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Visiting Laurie in Paris

16 June 2022

Visiting the lab in Paris

Taking advantage of the trip to Western France, it was only a short hop on the train to go to Paris where I met up with MeaseyLab PhD student, Laurie Araspin. Keen readers of the blog will know that Laurie is a co-tutelle student who is also registered with Anthony Herrel at the MNHN in Paris. Laurie was in South Africa collecting animals for her study and you can read all about that trip here.

We made arrangements to catch up with Laurie in her office in Rue Buffon in the 5eme arrondissement in Paris.

Laurie showed us the animals that had been collected in South Africa, and we also had a chance to meet Pedro Padilla - another well published Xenopus researcher who now works on invasive Pelophylax frogs.

Also present in Paris was Sara Zakrzewski who is using the Xenopus collected on these trips, plus others sourced from invasive populations around the world, to compare investment into different organs in various populations. 

Sara, John, Laurie and Dareen - the Xenopus crew in Paris!

It was an awesome couple of days in the baking hot French capital - thanks for making it so enjoyable!

  Frogs  Lab  Xenopus

Back in Western France after 20 years

16 June 2022

Back at the Xenopus invasion in Western France

In 2003, I visited Antonie Fouquet in the French département of Deux-Sèvres as Antoine had been working on an invasive population that had emerged near his parents' home. He had conducted a massive effort each summer during the holidays, mapping the presence and absence of ponds in the area (later leading to a publication: Fouquet & Measey 2006). Although Antoine is no longer involved in the research of Xenopus from this area, a huge debt of gratitude goes out to him for this unpaid research he conducted as an undergraduate student.  

As part of the genetic study of native and invasive populations (see blog posts here and here), Dareen Amojil and I visited the invaded region in June 2022, immediately after our visit to Sicily (see here). 

The two regions looked very different and it was immediately obvious how different the habitats are that are occupied in Western France compared to those we had sampled in South Africa (see blog posts here and here and here), and Sicily (see here). Helped by Jean Secondi (who some of you will remember having co-supervised Natasha Kruger - and visiting South Africa), we set out to a number of ponds in the core of the range (around the hamlet of Bouille-St-Paul - where it all started), and at the periphery - now some 50 km from the core.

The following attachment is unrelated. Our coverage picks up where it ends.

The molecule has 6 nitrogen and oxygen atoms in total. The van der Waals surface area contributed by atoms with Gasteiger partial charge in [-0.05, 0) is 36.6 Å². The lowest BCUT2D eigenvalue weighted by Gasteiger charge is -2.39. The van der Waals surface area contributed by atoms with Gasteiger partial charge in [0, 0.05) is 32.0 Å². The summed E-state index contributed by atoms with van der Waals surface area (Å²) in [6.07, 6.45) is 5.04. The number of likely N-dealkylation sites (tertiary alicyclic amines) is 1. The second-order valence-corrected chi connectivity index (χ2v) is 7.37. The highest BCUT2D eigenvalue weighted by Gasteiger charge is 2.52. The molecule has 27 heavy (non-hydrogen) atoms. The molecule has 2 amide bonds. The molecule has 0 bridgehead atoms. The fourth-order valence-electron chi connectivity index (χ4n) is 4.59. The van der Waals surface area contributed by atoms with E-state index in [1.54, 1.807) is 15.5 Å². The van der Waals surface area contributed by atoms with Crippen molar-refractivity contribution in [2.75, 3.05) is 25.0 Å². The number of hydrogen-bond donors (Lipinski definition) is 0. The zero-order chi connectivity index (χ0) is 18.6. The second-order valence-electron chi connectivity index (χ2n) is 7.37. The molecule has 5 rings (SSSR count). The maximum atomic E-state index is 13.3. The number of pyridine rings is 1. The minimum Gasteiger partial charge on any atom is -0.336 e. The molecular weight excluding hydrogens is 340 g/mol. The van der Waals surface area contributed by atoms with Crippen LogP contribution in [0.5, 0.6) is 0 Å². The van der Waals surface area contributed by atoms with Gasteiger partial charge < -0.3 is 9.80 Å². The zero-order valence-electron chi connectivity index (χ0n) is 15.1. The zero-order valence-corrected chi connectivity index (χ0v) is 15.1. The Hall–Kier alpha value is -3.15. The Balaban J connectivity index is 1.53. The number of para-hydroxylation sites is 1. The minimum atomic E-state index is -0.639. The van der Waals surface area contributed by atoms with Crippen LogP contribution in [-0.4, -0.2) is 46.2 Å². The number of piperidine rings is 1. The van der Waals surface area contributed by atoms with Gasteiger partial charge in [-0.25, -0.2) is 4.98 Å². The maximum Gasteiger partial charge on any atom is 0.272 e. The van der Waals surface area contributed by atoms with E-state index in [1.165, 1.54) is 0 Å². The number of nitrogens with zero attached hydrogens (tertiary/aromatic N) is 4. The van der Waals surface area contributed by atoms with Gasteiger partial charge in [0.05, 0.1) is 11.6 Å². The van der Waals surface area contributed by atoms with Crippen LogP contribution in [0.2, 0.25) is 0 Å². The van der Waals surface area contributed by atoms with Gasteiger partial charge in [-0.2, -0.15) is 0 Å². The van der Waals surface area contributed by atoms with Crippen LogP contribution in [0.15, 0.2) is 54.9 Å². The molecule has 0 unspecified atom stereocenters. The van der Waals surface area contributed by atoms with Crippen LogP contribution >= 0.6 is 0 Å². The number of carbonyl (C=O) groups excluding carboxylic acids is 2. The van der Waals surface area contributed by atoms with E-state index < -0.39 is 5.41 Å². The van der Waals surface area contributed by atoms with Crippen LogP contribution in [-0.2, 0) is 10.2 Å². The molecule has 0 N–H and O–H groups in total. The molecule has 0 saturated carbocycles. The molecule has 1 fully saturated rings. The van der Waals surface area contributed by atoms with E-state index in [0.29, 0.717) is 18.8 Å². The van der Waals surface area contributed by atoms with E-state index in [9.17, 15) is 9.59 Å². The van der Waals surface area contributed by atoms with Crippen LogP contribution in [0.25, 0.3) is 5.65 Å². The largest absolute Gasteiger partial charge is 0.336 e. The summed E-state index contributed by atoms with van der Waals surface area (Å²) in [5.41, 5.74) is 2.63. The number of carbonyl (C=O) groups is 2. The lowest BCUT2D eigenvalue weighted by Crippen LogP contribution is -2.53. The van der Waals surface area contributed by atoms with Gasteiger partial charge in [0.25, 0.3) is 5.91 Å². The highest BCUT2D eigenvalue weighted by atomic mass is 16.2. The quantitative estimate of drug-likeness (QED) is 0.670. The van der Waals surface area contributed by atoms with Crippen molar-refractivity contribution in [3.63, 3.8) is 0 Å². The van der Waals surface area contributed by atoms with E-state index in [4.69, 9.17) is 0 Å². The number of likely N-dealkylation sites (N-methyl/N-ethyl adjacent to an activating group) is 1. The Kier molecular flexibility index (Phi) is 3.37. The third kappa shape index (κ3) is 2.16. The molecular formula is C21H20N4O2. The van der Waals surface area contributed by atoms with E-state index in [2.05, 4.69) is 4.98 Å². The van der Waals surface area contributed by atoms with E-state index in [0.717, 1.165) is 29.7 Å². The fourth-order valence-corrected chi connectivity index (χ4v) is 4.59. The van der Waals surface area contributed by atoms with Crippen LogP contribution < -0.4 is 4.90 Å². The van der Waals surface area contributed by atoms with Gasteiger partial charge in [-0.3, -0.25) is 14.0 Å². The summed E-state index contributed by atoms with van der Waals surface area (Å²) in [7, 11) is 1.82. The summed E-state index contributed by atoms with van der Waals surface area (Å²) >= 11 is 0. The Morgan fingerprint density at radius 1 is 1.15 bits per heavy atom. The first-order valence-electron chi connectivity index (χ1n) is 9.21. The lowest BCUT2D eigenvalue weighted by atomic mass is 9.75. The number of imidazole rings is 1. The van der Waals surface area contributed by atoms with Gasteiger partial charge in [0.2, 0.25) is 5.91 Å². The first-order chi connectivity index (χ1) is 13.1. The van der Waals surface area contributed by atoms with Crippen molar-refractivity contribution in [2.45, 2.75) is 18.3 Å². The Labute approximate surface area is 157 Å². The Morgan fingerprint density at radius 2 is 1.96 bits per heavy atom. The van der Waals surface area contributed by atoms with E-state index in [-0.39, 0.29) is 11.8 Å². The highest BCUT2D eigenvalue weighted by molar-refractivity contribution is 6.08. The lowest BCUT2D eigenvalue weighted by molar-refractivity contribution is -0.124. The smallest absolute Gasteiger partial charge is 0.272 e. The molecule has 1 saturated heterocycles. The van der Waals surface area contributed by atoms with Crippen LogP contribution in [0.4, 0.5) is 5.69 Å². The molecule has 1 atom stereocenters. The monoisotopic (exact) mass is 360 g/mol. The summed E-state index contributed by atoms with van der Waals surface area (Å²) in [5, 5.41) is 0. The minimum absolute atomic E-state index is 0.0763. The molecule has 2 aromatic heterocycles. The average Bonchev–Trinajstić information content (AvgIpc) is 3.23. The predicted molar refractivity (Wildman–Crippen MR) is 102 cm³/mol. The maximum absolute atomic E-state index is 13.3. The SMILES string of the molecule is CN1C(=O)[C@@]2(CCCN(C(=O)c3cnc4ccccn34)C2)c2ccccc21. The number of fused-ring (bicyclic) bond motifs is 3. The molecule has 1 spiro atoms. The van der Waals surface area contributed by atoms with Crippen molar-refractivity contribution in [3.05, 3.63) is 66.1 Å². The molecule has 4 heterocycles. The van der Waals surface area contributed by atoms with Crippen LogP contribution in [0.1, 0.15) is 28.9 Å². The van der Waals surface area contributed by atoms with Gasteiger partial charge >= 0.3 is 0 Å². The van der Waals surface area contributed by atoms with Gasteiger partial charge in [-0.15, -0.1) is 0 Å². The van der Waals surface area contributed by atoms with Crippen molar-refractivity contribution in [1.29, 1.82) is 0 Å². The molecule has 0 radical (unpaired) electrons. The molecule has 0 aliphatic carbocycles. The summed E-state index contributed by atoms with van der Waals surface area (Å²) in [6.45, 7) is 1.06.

The most abundant sites that we visited were two sewerage works, one of which was where Julien Courant and Natasha Kruger had conducted experiments for their doctoral studies. Happily, we managed to catch animals from throughout this large invasive range. Extensive thanks go to Jean Secondi and Axel Martin from the Thouars Community.

Further Reading:

Fouquet, A., & Measey, G.J. 2006. Plotting the course of an African clawed frog invasion in Western France. Animal Biology 56, 95-102. 

Grosselet O., Thirion J.M., Grillet P. et Fouquet A., 2005 – Etude sur les invasions biologiques : cas du Xénope commun ou Xénope du Cap, Xenopus laevis (Daudin, 1802). Conseil Général des Deux-Sèvres (Niort) et Agence de l’Eau Loire-Bretagne (Poitiers), 58p.

  Frogs  Lab  Xenopus

Xenopus laevis in Sicily

07 June 2022

Visiting the population of African clawed frogs in Sicily - at last!

Of all the invasions ofX. laevisaround the world, the population in Sicily has been one of the easiest to visit, yet received surprisingly little attention. Of course, Francisco Lillo conducted many excellent studies under the supervision of Mario Lo Volvo during his PhD in the early 2000’s. But since then, this population has been spreading into the beautiful Sicilian countryside.